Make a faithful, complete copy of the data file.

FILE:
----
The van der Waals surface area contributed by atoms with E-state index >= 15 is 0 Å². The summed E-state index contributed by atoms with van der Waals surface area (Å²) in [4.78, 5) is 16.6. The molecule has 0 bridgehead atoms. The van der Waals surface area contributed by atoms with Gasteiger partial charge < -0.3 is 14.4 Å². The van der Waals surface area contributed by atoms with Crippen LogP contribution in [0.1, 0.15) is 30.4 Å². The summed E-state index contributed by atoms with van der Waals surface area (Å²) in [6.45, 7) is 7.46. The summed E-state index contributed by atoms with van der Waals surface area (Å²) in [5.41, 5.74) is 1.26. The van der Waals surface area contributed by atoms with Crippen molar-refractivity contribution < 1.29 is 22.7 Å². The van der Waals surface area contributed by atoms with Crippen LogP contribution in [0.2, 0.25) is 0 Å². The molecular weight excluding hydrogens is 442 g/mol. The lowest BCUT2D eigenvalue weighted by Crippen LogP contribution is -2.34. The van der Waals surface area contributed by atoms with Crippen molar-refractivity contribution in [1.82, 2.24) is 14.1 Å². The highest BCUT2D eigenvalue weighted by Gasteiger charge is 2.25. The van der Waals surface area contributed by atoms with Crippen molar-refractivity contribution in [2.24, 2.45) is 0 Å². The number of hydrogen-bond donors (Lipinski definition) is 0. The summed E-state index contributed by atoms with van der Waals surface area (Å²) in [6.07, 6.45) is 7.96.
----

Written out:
The van der Waals surface area contributed by atoms with E-state index >= 15 is 0 Å². The summed E-state index contributed by atoms with van der Waals surface area (Å²) in [4.78, 5) is 16.6. The molecule has 0 bridgehead atoms. The van der Waals surface area contributed by atoms with Gasteiger partial charge < -0.3 is 14.4 Å². The van der Waals surface area contributed by atoms with Crippen LogP contribution in [0.1, 0.15) is 30.4 Å². The summed E-state index contributed by atoms with van der Waals surface area (Å²) in [6.45, 7) is 7.46. The summed E-state index contributed by atoms with van der Waals surface area (Å²) in [5.41, 5.74) is 1.26. The van der Waals surface area contributed by atoms with Crippen molar-refractivity contribution < 1.29 is 22.7 Å². The van der Waals surface area contributed by atoms with Crippen LogP contribution in [0.2, 0.25) is 0 Å². The molecular weight excluding hydrogens is 442 g/mol. The lowest BCUT2D eigenvalue weighted by Crippen LogP contribution is -2.34. The van der Waals surface area contributed by atoms with Crippen molar-refractivity contribution in [1.82, 2.24) is 14.1 Å². The highest BCUT2D eigenvalue weighted by Gasteiger charge is 2.25. The van der Waals surface area contributed by atoms with Crippen molar-refractivity contribution in [2.24, 2.45) is 0 Å². The number of hydrogen-bond donors (Lipinski definition) is 0. The summed E-state index contributed by atoms with van der Waals surface area (Å²) in [6.07, 6.45) is 7.96.